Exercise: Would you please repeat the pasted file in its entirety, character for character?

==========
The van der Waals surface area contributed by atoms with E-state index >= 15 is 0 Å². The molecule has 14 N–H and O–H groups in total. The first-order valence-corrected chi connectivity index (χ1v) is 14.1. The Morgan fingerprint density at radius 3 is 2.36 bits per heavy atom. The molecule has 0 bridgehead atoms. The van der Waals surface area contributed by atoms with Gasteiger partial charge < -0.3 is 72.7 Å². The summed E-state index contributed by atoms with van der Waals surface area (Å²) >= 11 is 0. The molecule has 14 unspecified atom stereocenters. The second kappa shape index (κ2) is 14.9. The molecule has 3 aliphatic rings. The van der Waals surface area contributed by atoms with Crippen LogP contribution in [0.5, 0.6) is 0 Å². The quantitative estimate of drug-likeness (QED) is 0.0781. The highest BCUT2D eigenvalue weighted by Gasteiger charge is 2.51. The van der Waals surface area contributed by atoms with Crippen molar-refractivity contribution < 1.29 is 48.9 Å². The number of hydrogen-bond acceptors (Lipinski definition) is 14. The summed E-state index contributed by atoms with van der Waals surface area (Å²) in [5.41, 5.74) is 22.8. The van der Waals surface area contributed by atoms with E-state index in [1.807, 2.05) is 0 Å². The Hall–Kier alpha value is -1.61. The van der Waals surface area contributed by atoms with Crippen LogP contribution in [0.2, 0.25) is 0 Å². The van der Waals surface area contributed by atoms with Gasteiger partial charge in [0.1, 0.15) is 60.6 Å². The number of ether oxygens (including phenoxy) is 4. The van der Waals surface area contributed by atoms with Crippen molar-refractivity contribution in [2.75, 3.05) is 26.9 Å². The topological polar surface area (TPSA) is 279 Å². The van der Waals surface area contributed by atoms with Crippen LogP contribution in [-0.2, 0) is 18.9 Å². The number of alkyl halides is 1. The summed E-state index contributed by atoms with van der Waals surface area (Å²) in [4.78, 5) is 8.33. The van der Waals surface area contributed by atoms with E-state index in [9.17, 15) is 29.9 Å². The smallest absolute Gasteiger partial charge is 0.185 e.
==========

The van der Waals surface area contributed by atoms with E-state index >= 15 is 0 Å². The molecule has 14 N–H and O–H groups in total. The first-order valence-corrected chi connectivity index (χ1v) is 14.1. The Morgan fingerprint density at radius 3 is 2.36 bits per heavy atom. The molecule has 0 bridgehead atoms. The van der Waals surface area contributed by atoms with Gasteiger partial charge < -0.3 is 72.7 Å². The summed E-state index contributed by atoms with van der Waals surface area (Å²) >= 11 is 0. The molecule has 14 unspecified atom stereocenters. The second kappa shape index (κ2) is 14.9. The molecule has 3 aliphatic rings. The van der Waals surface area contributed by atoms with Crippen LogP contribution in [0.5, 0.6) is 0 Å². The quantitative estimate of drug-likeness (QED) is 0.0781. The highest BCUT2D eigenvalue weighted by Gasteiger charge is 2.51. The van der Waals surface area contributed by atoms with Crippen molar-refractivity contribution < 1.29 is 48.9 Å². The number of hydrogen-bond acceptors (Lipinski definition) is 14. The summed E-state index contributed by atoms with van der Waals surface area (Å²) in [5.41, 5.74) is 22.8. The van der Waals surface area contributed by atoms with E-state index in [1.807, 2.05) is 0 Å². The Hall–Kier alpha value is -1.61. The van der Waals surface area contributed by atoms with Crippen LogP contribution in [0.2, 0.25) is 0 Å². The van der Waals surface area contributed by atoms with Gasteiger partial charge in [0.1, 0.15) is 60.6 Å². The number of ether oxygens (including phenoxy) is 4. The van der Waals surface area contributed by atoms with Crippen molar-refractivity contribution in [2.75, 3.05) is 26.9 Å². The topological polar surface area (TPSA) is 279 Å². The van der Waals surface area contributed by atoms with Crippen LogP contribution in [-0.2, 0) is 18.9 Å². The number of alkyl halides is 1. The summed E-state index contributed by atoms with van der Waals surface area (Å²) in [4.78, 5) is 8.33. The van der Waals surface area contributed by atoms with E-state index in [9.17, 15) is 29.9 Å². The smallest absolute Gasteiger partial charge is 0.185 e.